You’ve worked on some of the most iconic UK music festivals. Can you tell us how you got involved with Boomtown and Glastonbury and what your experience was like?
After the sad realisation that trying to make it as a theatre designer was a lot of hard work with little monetary reward, I started looking for other career opportunities whilst giving myself a break and working my second winter season in the French Alps snowboarding. It was here I met friends who worked in the Alps through the Winter, and then at festivals in the Summer. I remember them showing me this festival called Boomtown, and I was blown away by the level of creative production. After that season, I got home and I applied to work at any creative festival I could. I worked behind the bar or at a food vendor just to get myself there, take everything in and have a look around.
I was working for Skewered at Love Saves The Day, giving away the leftovers to festival-goers, when I bumped into an old peer from BOVTS. Whilst chatting to her, she mentioned she was due to be taking the set down the following morning. I immediately asked how she was involved as I'd love to be designing, building, painting, etc., anything to be a part of the creative production. She told me to look up a company called Front Left. I did and one of the directors was involved with building sets for Boomtown! I attempted to cold-call them at their office with a portfolio, CV and cover letter in hand. I failed as I couldn’t find the entrance, so I rang up to see if they could let me in. They said they were busy but I could send a portfolio and CV to an email address.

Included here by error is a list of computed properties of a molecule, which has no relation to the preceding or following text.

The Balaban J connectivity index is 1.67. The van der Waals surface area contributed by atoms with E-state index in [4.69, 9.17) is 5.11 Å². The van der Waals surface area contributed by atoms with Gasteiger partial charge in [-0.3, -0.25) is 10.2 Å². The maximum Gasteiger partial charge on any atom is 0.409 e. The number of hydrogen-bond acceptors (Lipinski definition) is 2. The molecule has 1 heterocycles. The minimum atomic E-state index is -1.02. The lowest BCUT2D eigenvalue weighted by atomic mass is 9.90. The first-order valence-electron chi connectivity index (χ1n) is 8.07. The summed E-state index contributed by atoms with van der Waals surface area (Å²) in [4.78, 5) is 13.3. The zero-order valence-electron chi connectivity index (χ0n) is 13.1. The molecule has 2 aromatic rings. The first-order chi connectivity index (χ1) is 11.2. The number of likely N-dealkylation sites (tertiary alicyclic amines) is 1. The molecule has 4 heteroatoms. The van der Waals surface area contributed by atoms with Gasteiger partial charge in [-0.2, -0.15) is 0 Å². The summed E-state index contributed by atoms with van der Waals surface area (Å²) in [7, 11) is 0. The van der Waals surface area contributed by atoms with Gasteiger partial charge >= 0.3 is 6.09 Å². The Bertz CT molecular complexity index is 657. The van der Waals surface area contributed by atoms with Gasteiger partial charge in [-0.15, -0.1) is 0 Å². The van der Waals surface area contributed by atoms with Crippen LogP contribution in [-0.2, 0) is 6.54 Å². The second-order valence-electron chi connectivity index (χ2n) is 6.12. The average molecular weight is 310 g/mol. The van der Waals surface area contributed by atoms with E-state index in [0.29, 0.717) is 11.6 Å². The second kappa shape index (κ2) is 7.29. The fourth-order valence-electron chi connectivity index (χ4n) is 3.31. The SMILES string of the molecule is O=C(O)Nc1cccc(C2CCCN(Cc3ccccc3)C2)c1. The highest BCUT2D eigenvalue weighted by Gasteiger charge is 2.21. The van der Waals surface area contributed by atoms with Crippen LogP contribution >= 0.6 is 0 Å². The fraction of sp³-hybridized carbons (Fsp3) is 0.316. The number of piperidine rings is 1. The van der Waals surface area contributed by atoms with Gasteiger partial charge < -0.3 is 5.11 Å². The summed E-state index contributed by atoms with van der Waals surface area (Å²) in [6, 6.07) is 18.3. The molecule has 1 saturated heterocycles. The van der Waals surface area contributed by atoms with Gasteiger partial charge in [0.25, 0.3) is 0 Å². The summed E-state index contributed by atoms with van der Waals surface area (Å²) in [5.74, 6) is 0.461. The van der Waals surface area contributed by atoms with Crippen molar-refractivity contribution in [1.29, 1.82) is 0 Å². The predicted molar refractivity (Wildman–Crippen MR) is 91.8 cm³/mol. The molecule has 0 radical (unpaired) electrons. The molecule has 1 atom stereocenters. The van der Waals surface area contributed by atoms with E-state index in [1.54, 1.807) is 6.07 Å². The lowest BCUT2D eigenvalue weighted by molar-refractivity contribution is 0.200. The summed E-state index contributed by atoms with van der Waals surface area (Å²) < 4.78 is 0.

At the end of this summer, I had already started to pick up odd bits of work for events through my BOVTS contacts in Bristol. I designed and decorated Bristol Beacon (then the Colston Hall) for its 150th birthday party. And I was draughting site plans for Richmond Event Management.
Front Left got in touch with me, and I asked them to meet me at Colston Hall’s 150th birthday event. They asked me to work as a CAD monkey for an exhibition all about ABBA and I gladly accepted. During my first week in the Front Left office I soon realised Front Left was actually a sister company of Boomtown, and they shared an office building. It was here that I met the Creative Director, Lak. He came down to the Front Left office asking Dan, Director at Front Left, if he knew of any designers who could do the Boomtown Christmas party. Dan pointed me out as a young budding designer and introduced us properly.